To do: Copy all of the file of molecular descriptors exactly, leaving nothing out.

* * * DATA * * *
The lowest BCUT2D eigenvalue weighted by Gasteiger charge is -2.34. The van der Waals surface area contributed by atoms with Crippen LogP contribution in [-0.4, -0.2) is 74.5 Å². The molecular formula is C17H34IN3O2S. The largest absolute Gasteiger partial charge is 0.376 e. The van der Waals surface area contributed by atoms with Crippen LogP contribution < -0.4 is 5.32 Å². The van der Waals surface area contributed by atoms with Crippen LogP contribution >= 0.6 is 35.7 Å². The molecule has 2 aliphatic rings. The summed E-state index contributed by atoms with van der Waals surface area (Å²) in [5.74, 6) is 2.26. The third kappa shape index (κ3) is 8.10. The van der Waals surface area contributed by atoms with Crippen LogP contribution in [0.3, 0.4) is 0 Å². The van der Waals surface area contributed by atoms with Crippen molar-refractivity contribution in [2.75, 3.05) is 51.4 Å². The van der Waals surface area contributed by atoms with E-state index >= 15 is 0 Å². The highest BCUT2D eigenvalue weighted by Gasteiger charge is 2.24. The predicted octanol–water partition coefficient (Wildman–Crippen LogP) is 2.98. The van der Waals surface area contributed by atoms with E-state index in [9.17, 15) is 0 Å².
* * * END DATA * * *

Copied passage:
The lowest BCUT2D eigenvalue weighted by Gasteiger charge is -2.34. The van der Waals surface area contributed by atoms with Crippen LogP contribution in [-0.4, -0.2) is 74.5 Å². The molecular formula is C17H34IN3O2S. The largest absolute Gasteiger partial charge is 0.376 e. The van der Waals surface area contributed by atoms with Crippen LogP contribution < -0.4 is 5.32 Å². The van der Waals surface area contributed by atoms with Crippen LogP contribution >= 0.6 is 35.7 Å². The molecule has 2 aliphatic rings. The summed E-state index contributed by atoms with van der Waals surface area (Å²) in [5.74, 6) is 2.26. The third kappa shape index (κ3) is 8.10. The van der Waals surface area contributed by atoms with Crippen LogP contribution in [0.3, 0.4) is 0 Å². The van der Waals surface area contributed by atoms with Crippen molar-refractivity contribution in [2.75, 3.05) is 51.4 Å². The van der Waals surface area contributed by atoms with E-state index >= 15 is 0 Å². The highest BCUT2D eigenvalue weighted by Gasteiger charge is 2.24. The predicted octanol–water partition coefficient (Wildman–Crippen LogP) is 2.98. The van der Waals surface area contributed by atoms with E-state index in [9.17, 15) is 0 Å².